End 20 Years Of Injustice

Completely Unnoticed, CIA Torture Victim Abu Faraj Al-Libi Has His Ongoing Imprisonment Without Charge or Trial Approved by a Guantánamo Review Board

Abu Faraj al-Libi, in a photo included in his classified military file, released by WikiLeaks in 2011.

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By Andy Worthington, September 18, 2022

On August 23, a Periodic Review Board at Guantánamo (an administrative, parole-type review process established by President Obama, featuring high-level U.S. government officials) approved the ongoing imprisonment without charge or trial of Abu Faraj al-Libi, one of 14 "high-value detainees" who were brought to Guantánamo from CIA "black sites" in September 2006, and the last of the 14 to be captured.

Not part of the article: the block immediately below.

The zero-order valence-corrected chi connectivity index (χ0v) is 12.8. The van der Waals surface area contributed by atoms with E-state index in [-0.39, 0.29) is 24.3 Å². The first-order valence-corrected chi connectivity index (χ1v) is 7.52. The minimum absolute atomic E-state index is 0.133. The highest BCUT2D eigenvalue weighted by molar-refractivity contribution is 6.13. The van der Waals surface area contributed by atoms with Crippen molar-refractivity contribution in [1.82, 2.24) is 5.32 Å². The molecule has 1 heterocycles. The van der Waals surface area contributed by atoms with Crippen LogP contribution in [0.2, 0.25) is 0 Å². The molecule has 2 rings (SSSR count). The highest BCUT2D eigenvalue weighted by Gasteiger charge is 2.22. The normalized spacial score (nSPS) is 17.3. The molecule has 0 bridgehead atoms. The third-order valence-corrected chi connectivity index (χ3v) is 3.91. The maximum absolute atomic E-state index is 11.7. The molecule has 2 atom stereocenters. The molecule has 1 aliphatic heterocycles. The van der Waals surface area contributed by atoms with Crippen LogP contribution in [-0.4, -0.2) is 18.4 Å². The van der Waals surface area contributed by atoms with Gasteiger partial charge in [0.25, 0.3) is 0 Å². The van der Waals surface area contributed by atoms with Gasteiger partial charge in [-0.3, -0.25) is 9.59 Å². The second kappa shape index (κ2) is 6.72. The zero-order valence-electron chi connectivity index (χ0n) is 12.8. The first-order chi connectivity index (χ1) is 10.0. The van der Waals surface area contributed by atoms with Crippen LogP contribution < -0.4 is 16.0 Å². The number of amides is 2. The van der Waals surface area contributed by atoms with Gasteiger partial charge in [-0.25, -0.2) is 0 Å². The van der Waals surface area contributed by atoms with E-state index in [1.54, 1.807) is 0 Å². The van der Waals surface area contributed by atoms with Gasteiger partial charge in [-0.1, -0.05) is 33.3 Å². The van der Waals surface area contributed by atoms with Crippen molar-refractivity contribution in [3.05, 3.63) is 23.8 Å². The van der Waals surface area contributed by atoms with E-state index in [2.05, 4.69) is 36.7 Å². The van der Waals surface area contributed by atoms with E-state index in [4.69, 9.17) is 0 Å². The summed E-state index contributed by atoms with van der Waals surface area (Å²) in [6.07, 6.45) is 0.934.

Al-Libi’s hearing took place on June 23, and was the first time he had engaged with the PRB process since it was established in 2013. This ought to be have been newsworthy, but, in fairness, no media outlet could have been expected to know that he would finally deign to appear at the hearing, after refusing to take part in any previous opportunities to engage with the U.S. authorities — or with the wider world.

However, it is a sad sign of the general lack of media interest in the shameful extrajudicial world of Guantánamo, where he has been held for 16 years without charge or trial, that only one media outlet — the New York Times — even bothered to find out what the board decided in his case after this first, momentous personal appearance, with veteran Guantánamo reporter Carol Rosenberg tweeting on August 29, "Just in: The Guantánamo review board has upheld the indefinite detention of the never charged former CIA prisoner called Abu Faraj al-Libi."

Who is Abu Faraj al-Libi?